Port and Champagne vintners who have championed the sanctity of wine region names derided a fresh trade accord between the US and the EU on Friday.
"As a true Champagne producer I cannot be happy with [the accord's] content," Bruno Paillard of Reims, France, told reporters in an email interview.
"It's sad that the USA, now a great wine country, continues to protect a few producers who are abusing the identity of others instead of using honest labelling for true consumer information."
Paillard lambasted the accord as failing to clarify the contentious issue of protecting appellations and for "grandfathering in" permission for those who've pirated region names to continue the practice.
"It is an absurdity on a moral point of view," Paillard wrote.
"The only honest way to solve this problem" would be to compel US wine makers using European Geographic Denominations customize product names in the way Spanish vintners established the successful "Cava" wines, Paillard said.
The wine accord signed in Washington, DC, on Wednesday amounted to little more than ineffectual "good intentions," according to George Sandeman of the Port wine house bearing his family name.
"We actually put most of this down to some very bad negotiating in the late '90s by the EU negotiators, who seriously let us down," Sandeman told reporters.
"Like all things, we have to move on," Sandeman concluded. "The origins movement is exciting."
Paillard and Sandeman were among true origin labelling advocates that signed a recent Napa Valley Declaration of Place that they took solace in as "heartening."
The symbolic pact was signed at Copia wine center in Napa in July by representatives of vintners in Sherry, Port and Champagne wine regions as well as counterparts in the US states of California, Oregon and Washington.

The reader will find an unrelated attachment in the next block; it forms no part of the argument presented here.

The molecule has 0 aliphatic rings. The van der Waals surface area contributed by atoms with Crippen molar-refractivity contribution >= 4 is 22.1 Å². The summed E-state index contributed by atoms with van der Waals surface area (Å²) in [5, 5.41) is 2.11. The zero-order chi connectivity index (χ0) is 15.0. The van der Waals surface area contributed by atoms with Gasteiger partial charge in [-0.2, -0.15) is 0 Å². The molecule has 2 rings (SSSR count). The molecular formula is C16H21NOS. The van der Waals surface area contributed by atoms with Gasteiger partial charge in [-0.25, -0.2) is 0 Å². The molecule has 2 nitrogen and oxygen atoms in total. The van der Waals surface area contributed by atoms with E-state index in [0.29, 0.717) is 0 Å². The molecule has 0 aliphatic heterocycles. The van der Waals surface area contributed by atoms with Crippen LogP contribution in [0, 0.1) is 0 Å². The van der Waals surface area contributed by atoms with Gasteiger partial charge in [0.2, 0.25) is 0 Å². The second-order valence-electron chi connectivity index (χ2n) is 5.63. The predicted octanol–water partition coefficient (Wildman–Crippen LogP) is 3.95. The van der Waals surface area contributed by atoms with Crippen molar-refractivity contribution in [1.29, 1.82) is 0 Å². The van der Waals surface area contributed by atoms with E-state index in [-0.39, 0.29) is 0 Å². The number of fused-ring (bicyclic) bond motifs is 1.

The wine makers forged an alliance devoted to teaching wine drinkers to keep vintners honest about the origin of grapes that go into vintages.
Grape-growers and wine-makers in regions that earn praise have long fought to prevent competitors from turning the names of areas such as Champagne, Port, Sherry and Napa, into generic labels devoid of geographic significance.
The Napa declaration has the potential to be more effective than the recent trade accord "because it talks to honest people, those who understand that one should not use other's identity," Paillard wrote.
"In the USA most people love truth," Paillard said.
"It's only a very small minority, a few people in fact, that are using other region's names than the ones their wines do actually come from. And for those guys, unfortunately, there is a need for a law, one day, to say: `stop.'"
Paillard found it "shocking" that vintners anywhere but France's Champagne region could put the name on their labels.
"May I remind them that Champagne was the wine of the kings, czars and other nobles long before the USA were even created," Paillard wrote. "The prestige of Champagne is indisputably due to the original, not to the copy."
The US Center for Wine Origins issued a release stating the effect of the wine trade accord would be minimal on consumers and "marks a real missed opportunity to make progress on ... protection of many famous winemaking locations."
Perhaps a planned next phase of trade negotiations will do more to protect wine region names, the center noted.